“For me was the gift, it was the story that I needed to hear because the silence spoke volumes,” Lancashire said. “It was the person that I needed to know, away from the cameras.”
“When you borrow somebody’s shadow and you become the custodian of their legacy, there's a huge amount of responsibility that comes with that. As an actor, I do feel terribly responsible that we view this woman with absolute respect.”
With Julia created by The Marvelous Mrs. Maisel producer Daniel Goldfarb, it can be tempting to compare the two, but frankly, that would be a disservice to both shows and undermines the diversity of experiences of women. Ultimately, we need to remember we can, and should, create more than one story centred around women who are charismatic and funny.
“I think on the surface, there are definitely some similarities and I think both shows have an optimism to them, although I think the optimism is crafted differently, but I think actually apart from [the] surface woman succeeding in a man's world, the shows are really different," Goldfarb said.
'She is something which he is not, and that is a star'
Julia Child's relationship with her husband, Paul Child, has been well documented and oftentimes called a “feminist” love story. While Julia certainly leans into the true love between the two, it also captures that while Paul was ultimately supportive of his wife, it wasn’t completely tension-free to move into this dynamic where Julia was not only the person working, but a "star."
“What interested me about it was knowing their life leading up to that moment, because their roles changed, they went from being friends when they met in World War II…and then he took her to France and showed her what French cooking was, the French language and wine, and things like that,” David Hyde Pierce said. “So there was a period where he was her instructor.”
“Then she created the cookbook, which is her master work, which he assisted with and supported her with, so that by the time they got to the point where our show starts, they had this incredibly rich experience together. I think, as Paul says in our show, what happens is he realizes that at a certain point, as she's getting involved in television, that she is something which he is not, and that is a star.”
Was Julia Child a feminist?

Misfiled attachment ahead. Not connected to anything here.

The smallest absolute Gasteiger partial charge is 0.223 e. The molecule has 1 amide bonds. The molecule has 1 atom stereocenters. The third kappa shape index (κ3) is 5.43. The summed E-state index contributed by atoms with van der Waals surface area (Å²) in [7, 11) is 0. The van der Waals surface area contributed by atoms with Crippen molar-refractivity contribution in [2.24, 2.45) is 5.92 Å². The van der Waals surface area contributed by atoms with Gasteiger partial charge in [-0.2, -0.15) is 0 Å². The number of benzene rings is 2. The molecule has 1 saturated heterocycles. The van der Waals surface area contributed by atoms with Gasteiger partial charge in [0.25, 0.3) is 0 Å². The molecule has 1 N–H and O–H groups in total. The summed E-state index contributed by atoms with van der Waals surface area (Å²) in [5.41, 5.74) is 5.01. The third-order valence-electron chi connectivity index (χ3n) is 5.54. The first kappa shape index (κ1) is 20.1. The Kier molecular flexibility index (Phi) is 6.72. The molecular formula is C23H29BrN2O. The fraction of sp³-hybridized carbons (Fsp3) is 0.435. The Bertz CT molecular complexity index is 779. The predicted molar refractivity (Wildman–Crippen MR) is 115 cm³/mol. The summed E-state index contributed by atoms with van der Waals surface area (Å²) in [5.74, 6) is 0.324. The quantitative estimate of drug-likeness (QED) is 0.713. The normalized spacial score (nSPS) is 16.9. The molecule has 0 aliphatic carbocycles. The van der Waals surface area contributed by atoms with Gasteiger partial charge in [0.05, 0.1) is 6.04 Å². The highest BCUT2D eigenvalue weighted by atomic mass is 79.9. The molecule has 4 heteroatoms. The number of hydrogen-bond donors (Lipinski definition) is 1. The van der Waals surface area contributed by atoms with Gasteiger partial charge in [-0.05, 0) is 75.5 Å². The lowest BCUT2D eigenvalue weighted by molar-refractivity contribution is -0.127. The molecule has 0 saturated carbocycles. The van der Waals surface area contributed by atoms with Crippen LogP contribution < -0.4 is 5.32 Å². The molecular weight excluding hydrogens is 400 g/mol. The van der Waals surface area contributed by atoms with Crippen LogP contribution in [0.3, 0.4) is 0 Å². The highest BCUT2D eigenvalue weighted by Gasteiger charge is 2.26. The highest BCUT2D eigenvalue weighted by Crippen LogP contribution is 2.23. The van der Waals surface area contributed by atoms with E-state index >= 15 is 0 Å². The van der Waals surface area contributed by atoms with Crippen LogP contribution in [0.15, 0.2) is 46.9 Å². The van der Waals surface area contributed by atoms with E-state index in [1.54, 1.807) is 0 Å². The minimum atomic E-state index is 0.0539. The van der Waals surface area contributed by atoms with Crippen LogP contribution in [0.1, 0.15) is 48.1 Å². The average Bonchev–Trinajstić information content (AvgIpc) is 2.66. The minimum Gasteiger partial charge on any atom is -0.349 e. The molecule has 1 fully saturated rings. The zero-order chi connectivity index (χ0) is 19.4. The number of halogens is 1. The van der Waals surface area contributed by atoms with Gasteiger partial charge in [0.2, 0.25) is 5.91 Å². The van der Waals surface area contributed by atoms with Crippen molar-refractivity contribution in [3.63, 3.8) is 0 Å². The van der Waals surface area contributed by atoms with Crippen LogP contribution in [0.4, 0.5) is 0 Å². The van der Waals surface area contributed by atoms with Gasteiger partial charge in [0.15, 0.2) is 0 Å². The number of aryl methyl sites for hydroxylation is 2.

For years it's been debated whether Julia Child is a “feminist,” and Julia certainly enters that discussion.
“You think you’re opening doors for women, expanding their horizons? They may be dreaming of France but they’re stuck in front of a hot oven,” Julia is told in a confrontation in the show. “Now women have to prepare meals worthy of the finest chefs,… and how can these women who you have locked in the kitchen possibly find time for anything else, let alone a career.”
Julia producer Christopher Keyser revealed a lot of time was spent on addressing this feminism debate, but also biographical information that Julia was homophobic, particularly in the 1960s, when this story is set.
“That was, in some ways, probably the most complicated thing for us to do in the first season,” Keyser said. “I hope that we succeeded in at least portraying some of those contradictions.”
“She would not have said about herself that she was a feminist, she certainly wasn't politically motivated… On the other hand, she's obviously an embodiment of what it means to be a powerful woman who says, I can do everything a man can do. So in the version of ‘do as I say, not do as I do,’ she becomes this complicated figure.”
Creator Daniel Goldfarb added that it’s these contradictions in Julia’s life that they really leaned into for the story.
“There is evidence of her being homophobic, she and Paul were homophobic, they were products of their time, they weren't ahead of their time,” Keyser said. “On the other hand, James Beard was one of her closest friends."
“What we ended up doing in the long run was...just to say, ‘this is what the truth of it is’... She lived a life that ended up meaning something for people, but that life was full of lots of different inconsistencies.”